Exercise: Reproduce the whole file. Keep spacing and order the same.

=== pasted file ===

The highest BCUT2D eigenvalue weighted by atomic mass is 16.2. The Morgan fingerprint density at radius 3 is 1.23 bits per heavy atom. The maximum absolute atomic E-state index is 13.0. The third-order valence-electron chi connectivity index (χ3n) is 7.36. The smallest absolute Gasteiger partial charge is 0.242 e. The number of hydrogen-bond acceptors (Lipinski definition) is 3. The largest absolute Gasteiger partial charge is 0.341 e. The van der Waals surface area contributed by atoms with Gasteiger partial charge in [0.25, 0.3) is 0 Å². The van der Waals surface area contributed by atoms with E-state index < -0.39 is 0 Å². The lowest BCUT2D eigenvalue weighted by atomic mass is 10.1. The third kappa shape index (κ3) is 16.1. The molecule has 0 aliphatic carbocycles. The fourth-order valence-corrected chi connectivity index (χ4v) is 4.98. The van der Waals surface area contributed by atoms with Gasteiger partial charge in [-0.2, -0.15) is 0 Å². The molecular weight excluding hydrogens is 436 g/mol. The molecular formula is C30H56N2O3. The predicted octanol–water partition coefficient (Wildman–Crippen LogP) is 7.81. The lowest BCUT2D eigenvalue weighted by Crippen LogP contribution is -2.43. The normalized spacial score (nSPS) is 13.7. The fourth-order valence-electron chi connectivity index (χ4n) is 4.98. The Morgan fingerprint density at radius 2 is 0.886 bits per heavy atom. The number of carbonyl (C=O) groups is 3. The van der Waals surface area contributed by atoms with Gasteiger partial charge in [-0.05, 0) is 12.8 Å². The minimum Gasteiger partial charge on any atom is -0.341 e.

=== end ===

The highest BCUT2D eigenvalue weighted by atomic mass is 16.2. The Morgan fingerprint density at radius 3 is 1.23 bits per heavy atom. The maximum absolute atomic E-state index is 13.0. The third-order valence-electron chi connectivity index (χ3n) is 7.36. The smallest absolute Gasteiger partial charge is 0.242 e. The number of hydrogen-bond acceptors (Lipinski definition) is 3. The largest absolute Gasteiger partial charge is 0.341 e. The van der Waals surface area contributed by atoms with Gasteiger partial charge in [0.25, 0.3) is 0 Å². The van der Waals surface area contributed by atoms with E-state index < -0.39 is 0 Å². The lowest BCUT2D eigenvalue weighted by atomic mass is 10.1. The third kappa shape index (κ3) is 16.1. The molecule has 0 aliphatic carbocycles. The fourth-order valence-corrected chi connectivity index (χ4v) is 4.98. The van der Waals surface area contributed by atoms with Gasteiger partial charge in [-0.2, -0.15) is 0 Å². The molecular weight excluding hydrogens is 436 g/mol. The molecular formula is C30H56N2O3. The predicted octanol–water partition coefficient (Wildman–Crippen LogP) is 7.81. The lowest BCUT2D eigenvalue weighted by Crippen LogP contribution is -2.43. The normalized spacial score (nSPS) is 13.7. The fourth-order valence-electron chi connectivity index (χ4n) is 4.98. The Morgan fingerprint density at radius 2 is 0.886 bits per heavy atom. The number of carbonyl (C=O) groups is 3. The van der Waals surface area contributed by atoms with Gasteiger partial charge in [-0.05, 0) is 12.8 Å². The minimum Gasteiger partial charge on any atom is -0.341 e.